Issue 07 / October 2015
The concept of strategic risk management begins with the alignment of a risk manager’s activities with the organisation’s strategic goals. And, for risk professionals, there is no more important consideration than understanding the amount of risk an organisation is:
a) able to take
b) willing to take and
c) desires to take.
The often-unsettled environment surrounding risk tolerance presents a terrific opportunity for a strategic risk manager to lead.
These factors are often referred to respectively as an organisation's risk capacity, risk tolerance and risk appetite.
Without a proper understanding of the organisation’s view of this arena, a risk manager cannot confidently make the fundamental decisions they are faced with as a function of their role within the organisation.
Becoming more widespread as companies retain more risk and traditional insurance struggles to cover emerging riskshttp://www.resilience.willis.com/articles/2015/09/29/why-alternative-risk-transfer-entering-mainstream/
Yet, for something so fundamental to the risk management function, risk tolerance is rarely engrained in risk management processes and structures. This is because the concept of risk tolerance is challenging, and the nomenclature is not used consistently across the industry.
Moreover, financial executives within the same organisation often have varying views on the level of risk the organisation should be willing to take. This unsettled environment presents a terrific opportunity for a truly strategic risk manager to lead.
But first, a risk manager needs to be able to demonstrate the value accretion that a well-defined view of risk tolerance can add to decision making.
It is advisable to clearly define the aforementioned three terms and properly differentiate between them. There are no official, agreed-upon definitions but here are some definitions to consider:
The concept of risk capacity is more tangible and thus more commonly used and agreed upon. It is typically thought of as a specific numerical threshold that, when breached, would put the company in question at great financial peril. This is why we consider risk capacity a good starting place for a discussion around limit purchasing.
Having a concise way to quantify risk tolerance will typically ‘bridge the gap’ between different perceptions on how to apply a risk tolerance.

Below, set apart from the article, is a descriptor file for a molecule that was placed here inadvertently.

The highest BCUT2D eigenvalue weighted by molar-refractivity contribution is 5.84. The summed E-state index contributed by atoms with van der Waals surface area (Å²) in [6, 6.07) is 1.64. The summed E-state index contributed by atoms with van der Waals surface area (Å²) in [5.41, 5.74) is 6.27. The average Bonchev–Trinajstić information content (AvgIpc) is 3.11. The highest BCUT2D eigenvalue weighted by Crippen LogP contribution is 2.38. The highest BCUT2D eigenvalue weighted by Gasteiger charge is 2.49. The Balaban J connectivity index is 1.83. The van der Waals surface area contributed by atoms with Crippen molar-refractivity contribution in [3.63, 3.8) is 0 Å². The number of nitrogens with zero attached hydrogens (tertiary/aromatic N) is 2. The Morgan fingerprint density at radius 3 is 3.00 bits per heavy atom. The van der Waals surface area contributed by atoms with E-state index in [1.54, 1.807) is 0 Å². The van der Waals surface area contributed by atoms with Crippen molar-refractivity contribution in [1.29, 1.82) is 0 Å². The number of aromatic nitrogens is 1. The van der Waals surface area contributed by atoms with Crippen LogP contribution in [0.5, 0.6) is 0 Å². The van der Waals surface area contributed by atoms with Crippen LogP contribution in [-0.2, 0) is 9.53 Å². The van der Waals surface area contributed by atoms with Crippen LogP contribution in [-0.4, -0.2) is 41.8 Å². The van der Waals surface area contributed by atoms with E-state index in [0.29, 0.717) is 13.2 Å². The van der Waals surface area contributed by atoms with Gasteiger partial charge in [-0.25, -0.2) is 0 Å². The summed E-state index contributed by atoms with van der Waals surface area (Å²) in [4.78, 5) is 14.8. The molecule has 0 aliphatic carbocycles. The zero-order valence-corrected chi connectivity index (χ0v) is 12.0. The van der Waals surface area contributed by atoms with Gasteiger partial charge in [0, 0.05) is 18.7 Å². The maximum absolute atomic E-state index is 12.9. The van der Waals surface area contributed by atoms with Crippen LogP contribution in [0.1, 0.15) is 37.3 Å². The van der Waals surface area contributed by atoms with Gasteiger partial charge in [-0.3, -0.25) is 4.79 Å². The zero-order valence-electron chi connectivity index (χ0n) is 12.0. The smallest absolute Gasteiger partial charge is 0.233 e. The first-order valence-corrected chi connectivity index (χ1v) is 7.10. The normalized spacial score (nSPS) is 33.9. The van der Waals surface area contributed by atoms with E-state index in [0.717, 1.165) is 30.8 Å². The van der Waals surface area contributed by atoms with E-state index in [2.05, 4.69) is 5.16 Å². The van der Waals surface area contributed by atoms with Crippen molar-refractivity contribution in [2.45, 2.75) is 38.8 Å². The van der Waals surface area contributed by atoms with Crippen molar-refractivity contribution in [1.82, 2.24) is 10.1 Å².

The other two components, risk tolerance and risk appetite, are often used interchangeably. To help differentiate between the two, we like to think of risk appetite as an organisation’s overall view or philosophy on risk: meaning an organisation chooses to be conservative (risk averse) or aggressive (a risk taker) based on how much risk they want to take on.
Risk tolerance, however, can be thought of as the continuum between varying levels of risk and what it means to your organisation. We consider risk tolerance a more structured view of risk relating risk appetite to the financial performance and objectives of an organisation.
More sophisticated firms aim to create a risk tolerance statement, like a mission statement, allowing a clearly defined view of risk to be imbedded into risk management and used in proactive business decision making.
One of the most practical ways to implement risk tolerance is in its application for insurance. Risk transfer creates value by transferring potential loss to a third party.
However, an organisation has a limited capacity for financial variability of results so decisions need to be made around which risks to transfer and which to retain.
From a simplistic and static budgetary perspective the trade-off between premium and expected loss is used as the indicator of whether the pricing is reasonable. However this ignores the value of volatility reduction. A certain stream of stable cash flow is more valuable than a cash flow of equivalent expected value, but which is less certain.
So, a much more meaningful evaluation of insurance should also include the impact of volatility reduction. This component is typically referred to as the reduction in the cost of volatility.
Given identical premium versus loss expectations, it would make financial sense to retain the risks that have less uncertainty around them. These are usually the risks that are within the core competencies of an organisation. The balance of risks, those which are less predictable, would then be transferred, where possible, ultimately reducing the cost of volatility – thereby creating value for the organisation.